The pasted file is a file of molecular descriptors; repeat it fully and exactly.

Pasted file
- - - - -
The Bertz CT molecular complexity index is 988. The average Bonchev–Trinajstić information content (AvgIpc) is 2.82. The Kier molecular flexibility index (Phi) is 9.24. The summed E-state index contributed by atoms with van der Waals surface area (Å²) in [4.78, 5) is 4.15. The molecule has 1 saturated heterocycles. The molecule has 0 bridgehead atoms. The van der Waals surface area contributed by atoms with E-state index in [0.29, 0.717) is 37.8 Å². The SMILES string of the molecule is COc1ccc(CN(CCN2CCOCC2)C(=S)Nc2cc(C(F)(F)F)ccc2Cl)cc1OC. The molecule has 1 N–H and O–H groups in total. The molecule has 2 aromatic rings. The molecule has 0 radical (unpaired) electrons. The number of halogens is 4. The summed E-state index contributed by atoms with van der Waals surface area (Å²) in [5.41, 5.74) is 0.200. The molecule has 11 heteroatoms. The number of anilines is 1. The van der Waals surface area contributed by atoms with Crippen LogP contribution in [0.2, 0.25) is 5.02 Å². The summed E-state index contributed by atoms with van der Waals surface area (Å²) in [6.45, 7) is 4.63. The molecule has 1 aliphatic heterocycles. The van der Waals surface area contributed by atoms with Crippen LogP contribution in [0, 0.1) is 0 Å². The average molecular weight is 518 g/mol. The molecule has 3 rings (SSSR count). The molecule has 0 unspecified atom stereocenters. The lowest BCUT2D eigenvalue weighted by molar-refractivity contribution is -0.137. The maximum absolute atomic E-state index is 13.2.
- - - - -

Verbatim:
The Bertz CT molecular complexity index is 988. The average Bonchev–Trinajstić information content (AvgIpc) is 2.82. The Kier molecular flexibility index (Phi) is 9.24. The summed E-state index contributed by atoms with van der Waals surface area (Å²) in [4.78, 5) is 4.15. The molecule has 1 saturated heterocycles. The molecule has 0 bridgehead atoms. The van der Waals surface area contributed by atoms with E-state index in [0.29, 0.717) is 37.8 Å². The SMILES string of the molecule is COc1ccc(CN(CCN2CCOCC2)C(=S)Nc2cc(C(F)(F)F)ccc2Cl)cc1OC. The molecule has 1 N–H and O–H groups in total. The molecule has 2 aromatic rings. The molecule has 0 radical (unpaired) electrons. The number of halogens is 4. The summed E-state index contributed by atoms with van der Waals surface area (Å²) in [5.41, 5.74) is 0.200. The molecule has 11 heteroatoms. The number of anilines is 1. The van der Waals surface area contributed by atoms with Crippen LogP contribution in [0.2, 0.25) is 5.02 Å². The summed E-state index contributed by atoms with van der Waals surface area (Å²) in [6.45, 7) is 4.63. The molecule has 1 aliphatic heterocycles. The van der Waals surface area contributed by atoms with Crippen LogP contribution in [0, 0.1) is 0 Å². The average molecular weight is 518 g/mol. The molecule has 3 rings (SSSR count). The molecule has 0 unspecified atom stereocenters. The lowest BCUT2D eigenvalue weighted by molar-refractivity contribution is -0.137. The maximum absolute atomic E-state index is 13.2.